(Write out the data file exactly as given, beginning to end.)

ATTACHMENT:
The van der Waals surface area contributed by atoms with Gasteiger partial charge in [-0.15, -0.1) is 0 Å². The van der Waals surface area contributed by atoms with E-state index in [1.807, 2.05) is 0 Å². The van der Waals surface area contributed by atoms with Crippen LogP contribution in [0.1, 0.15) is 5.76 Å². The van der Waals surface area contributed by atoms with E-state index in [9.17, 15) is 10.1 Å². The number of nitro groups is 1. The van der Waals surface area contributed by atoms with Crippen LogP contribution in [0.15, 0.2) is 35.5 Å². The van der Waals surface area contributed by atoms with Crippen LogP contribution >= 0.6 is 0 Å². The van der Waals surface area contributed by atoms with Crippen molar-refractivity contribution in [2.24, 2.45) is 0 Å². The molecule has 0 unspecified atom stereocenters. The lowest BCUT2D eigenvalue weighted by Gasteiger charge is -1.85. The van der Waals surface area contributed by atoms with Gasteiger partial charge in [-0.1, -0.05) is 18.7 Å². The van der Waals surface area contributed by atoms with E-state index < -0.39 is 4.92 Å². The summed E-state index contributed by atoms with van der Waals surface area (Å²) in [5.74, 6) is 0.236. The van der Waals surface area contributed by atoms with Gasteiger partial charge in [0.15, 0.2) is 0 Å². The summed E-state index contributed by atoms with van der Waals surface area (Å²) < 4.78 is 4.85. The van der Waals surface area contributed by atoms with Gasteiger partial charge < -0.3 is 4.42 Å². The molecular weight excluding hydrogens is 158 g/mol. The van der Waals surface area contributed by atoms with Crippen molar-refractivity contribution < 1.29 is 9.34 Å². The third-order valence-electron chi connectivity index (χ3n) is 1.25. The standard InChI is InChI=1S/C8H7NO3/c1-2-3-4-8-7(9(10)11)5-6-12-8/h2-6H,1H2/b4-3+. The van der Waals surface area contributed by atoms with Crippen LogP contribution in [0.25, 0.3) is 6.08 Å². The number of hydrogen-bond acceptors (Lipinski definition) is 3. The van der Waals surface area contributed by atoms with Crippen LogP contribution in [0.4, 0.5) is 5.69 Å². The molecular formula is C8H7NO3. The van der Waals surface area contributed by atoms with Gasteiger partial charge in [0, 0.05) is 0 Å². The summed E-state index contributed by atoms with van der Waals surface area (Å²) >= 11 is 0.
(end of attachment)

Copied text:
The van der Waals surface area contributed by atoms with Gasteiger partial charge in [-0.15, -0.1) is 0 Å². The van der Waals surface area contributed by atoms with E-state index in [1.807, 2.05) is 0 Å². The van der Waals surface area contributed by atoms with Crippen LogP contribution in [0.1, 0.15) is 5.76 Å². The van der Waals surface area contributed by atoms with E-state index in [9.17, 15) is 10.1 Å². The number of nitro groups is 1. The van der Waals surface area contributed by atoms with Crippen LogP contribution in [0.15, 0.2) is 35.5 Å². The van der Waals surface area contributed by atoms with Crippen LogP contribution >= 0.6 is 0 Å². The van der Waals surface area contributed by atoms with Crippen molar-refractivity contribution in [2.24, 2.45) is 0 Å². The molecule has 0 unspecified atom stereocenters. The lowest BCUT2D eigenvalue weighted by Gasteiger charge is -1.85. The van der Waals surface area contributed by atoms with Gasteiger partial charge in [-0.1, -0.05) is 18.7 Å². The van der Waals surface area contributed by atoms with E-state index < -0.39 is 4.92 Å². The summed E-state index contributed by atoms with van der Waals surface area (Å²) in [5.74, 6) is 0.236. The van der Waals surface area contributed by atoms with Gasteiger partial charge in [0.15, 0.2) is 0 Å². The summed E-state index contributed by atoms with van der Waals surface area (Å²) < 4.78 is 4.85. The van der Waals surface area contributed by atoms with Gasteiger partial charge < -0.3 is 4.42 Å². The molecular weight excluding hydrogens is 158 g/mol. The van der Waals surface area contributed by atoms with Crippen molar-refractivity contribution < 1.29 is 9.34 Å². The third-order valence-electron chi connectivity index (χ3n) is 1.25. The standard InChI is InChI=1S/C8H7NO3/c1-2-3-4-8-7(9(10)11)5-6-12-8/h2-6H,1H2/b4-3+. The van der Waals surface area contributed by atoms with Crippen LogP contribution in [0.25, 0.3) is 6.08 Å². The number of hydrogen-bond acceptors (Lipinski definition) is 3. The van der Waals surface area contributed by atoms with Crippen LogP contribution in [0.4, 0.5) is 5.69 Å². The molecular formula is C8H7NO3. The van der Waals surface area contributed by atoms with Gasteiger partial charge in [0, 0.05) is 0 Å². The summed E-state index contributed by atoms with van der Waals surface area (Å²) >= 11 is 0.